Konrad Adenauer assumed the chancellorship of the newly founded FRG in 1949, at the age of seventy-three. From the beginning, his primary foreign policy goals had been the achievement of German reunification through a policy of strength, the building of strong relations with the United States, and reconciliation with France.
Until the elections of 1961, Adenauer had enjoyed the support of a healthy CDU/CSU majority in the Bundestag. Various domestic issues and very likely also the Berlin crisis, however, reduced the CDU/CSU’s strength in the Bundestag and forced the formation of a coalition government with the FDP. The work of this government was impeded by differences of opinion from the outset. Following the resignation of FDP cabinet members in protest over a controversy surrounding the arrest of Rudolf Augstein, editor of the news magazine Der Spiegel, for allegedly having reported classified material concerning NATO exercises, the working climate of the coalition deteriorated. Forced to accept the resignation of his powerful minister of defense, Franz Josef Strauss, who had had Augstein arrested, and facing an erosion of support within the CDU, Adenauer resigned on October 15, 1963
Ludwig Erhard succeeded Adenauer as chancellor. Under Erhard’s leadership, the CDU/CSU-FDP coalition remained in power until 1966. Erhard’s more liberal economic policy toward the East European states that maintained diplomatic relations with East Germany made maintaining the Hallstein Doctrine difficult. In addition, his position of favoring close coordination of German foreign policy with the United States was resisted by the “Gaullists,” even those in his own party, who favored a continuation of Adenauer’s close relations with France.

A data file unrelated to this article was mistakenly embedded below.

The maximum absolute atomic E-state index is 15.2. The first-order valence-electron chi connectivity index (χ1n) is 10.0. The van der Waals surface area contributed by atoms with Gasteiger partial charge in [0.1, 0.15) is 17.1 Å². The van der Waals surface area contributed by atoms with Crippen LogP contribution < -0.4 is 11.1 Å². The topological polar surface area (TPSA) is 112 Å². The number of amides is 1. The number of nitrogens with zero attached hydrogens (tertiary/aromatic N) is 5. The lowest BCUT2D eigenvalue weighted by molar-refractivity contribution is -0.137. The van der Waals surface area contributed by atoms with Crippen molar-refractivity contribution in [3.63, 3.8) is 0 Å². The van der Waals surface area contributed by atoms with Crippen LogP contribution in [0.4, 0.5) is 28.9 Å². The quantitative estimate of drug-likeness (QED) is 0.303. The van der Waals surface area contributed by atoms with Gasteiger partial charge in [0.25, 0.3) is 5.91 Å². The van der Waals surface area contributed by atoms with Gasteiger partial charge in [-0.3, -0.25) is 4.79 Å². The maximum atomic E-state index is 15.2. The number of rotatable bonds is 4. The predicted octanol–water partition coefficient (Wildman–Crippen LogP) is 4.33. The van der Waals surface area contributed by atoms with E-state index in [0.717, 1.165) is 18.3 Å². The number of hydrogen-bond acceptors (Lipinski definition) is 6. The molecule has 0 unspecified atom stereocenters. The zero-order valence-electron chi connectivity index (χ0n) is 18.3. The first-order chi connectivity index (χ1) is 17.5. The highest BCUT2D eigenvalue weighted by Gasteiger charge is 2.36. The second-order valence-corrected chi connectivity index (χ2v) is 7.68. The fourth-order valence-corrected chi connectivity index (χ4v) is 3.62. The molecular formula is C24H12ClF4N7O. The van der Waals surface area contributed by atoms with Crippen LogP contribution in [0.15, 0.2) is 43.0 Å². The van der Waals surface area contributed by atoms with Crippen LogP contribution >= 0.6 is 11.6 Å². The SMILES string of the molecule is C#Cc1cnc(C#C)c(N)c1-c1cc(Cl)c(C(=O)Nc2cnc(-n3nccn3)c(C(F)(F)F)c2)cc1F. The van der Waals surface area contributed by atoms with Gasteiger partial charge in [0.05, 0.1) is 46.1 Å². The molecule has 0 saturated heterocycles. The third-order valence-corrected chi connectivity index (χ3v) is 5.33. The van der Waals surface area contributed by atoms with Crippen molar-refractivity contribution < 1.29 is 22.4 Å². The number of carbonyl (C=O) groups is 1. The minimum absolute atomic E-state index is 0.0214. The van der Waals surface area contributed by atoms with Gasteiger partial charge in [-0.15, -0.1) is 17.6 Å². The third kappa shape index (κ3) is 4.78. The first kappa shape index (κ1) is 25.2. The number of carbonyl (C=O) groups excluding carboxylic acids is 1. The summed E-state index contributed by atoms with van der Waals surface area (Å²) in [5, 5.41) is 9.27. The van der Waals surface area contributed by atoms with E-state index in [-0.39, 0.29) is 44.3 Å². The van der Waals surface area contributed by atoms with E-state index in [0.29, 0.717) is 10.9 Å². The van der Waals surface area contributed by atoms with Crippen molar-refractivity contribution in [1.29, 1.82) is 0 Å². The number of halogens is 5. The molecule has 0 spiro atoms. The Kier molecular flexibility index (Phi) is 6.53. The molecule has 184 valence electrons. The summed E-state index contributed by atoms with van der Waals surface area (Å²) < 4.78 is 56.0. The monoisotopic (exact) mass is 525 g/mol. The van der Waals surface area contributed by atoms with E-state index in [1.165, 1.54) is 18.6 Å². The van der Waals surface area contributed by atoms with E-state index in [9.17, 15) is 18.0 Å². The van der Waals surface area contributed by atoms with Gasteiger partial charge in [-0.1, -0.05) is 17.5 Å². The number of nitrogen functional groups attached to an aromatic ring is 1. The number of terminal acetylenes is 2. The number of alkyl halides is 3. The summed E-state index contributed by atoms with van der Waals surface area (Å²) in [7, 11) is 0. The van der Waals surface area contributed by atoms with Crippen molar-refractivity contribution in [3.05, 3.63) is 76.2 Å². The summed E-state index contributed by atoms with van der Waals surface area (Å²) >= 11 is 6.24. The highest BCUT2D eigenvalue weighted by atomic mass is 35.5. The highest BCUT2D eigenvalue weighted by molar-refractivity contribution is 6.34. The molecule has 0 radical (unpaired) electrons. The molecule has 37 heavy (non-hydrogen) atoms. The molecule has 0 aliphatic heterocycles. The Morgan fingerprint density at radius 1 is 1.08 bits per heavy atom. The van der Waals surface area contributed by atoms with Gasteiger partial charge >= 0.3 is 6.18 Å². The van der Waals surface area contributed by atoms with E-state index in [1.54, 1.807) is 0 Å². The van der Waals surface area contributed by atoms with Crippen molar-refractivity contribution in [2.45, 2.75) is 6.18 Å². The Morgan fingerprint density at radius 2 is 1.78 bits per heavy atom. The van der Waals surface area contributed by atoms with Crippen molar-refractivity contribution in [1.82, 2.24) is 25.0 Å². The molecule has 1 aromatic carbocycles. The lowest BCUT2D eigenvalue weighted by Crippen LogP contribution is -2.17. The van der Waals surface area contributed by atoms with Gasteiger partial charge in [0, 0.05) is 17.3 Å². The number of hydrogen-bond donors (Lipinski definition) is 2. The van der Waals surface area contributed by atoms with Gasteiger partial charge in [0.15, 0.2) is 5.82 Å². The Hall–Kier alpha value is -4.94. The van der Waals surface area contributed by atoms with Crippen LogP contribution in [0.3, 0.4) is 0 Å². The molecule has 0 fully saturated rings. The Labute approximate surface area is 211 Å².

The CDU/CSU did well in the elections of 1965, but relations with the FDP had deteriorated. A recession and a budget crisis caused the FDP to drop out of the coalition. Erhard ruled with a minority government for a short time, but after the opposition’s significant gains in several Land elections, his party formed a new coalition government with the SPD. Erhard resigned as chancellor in November 1966, less successful in that position than he had been as the “father of the economic miracle.”
When the CDU/CSU entered into a coalition with the SPD in December 1966, West Germany was experiencing unprecedented economic troubles. High unemployment, a relatively high budget deficit, and an unexpected rise in support for right-wing groups, such as the National Democratic Party of Germany (Nationaldemokratische Partei Deutschlands–NPD), brought West Germany’s largest parties together to form what was called the Grand Coalition. Kurt Georg Kiesinger (CDU), who had served as minister president of Baden-Wuerttemberg, was appointed chancellor; Willy Brandt (SPD), the governing mayor of Berlin, became vice chancellor and minister of foreign affairs; and Karl Schiller (SPD) was appointed minister for economics. Considered by many as “unnatural” because the coalition partners came from opposite ends of the political spectrum, the coalition was seen as a temporary solution needed to gain the cooperation of the trade unions and stabilize the economy.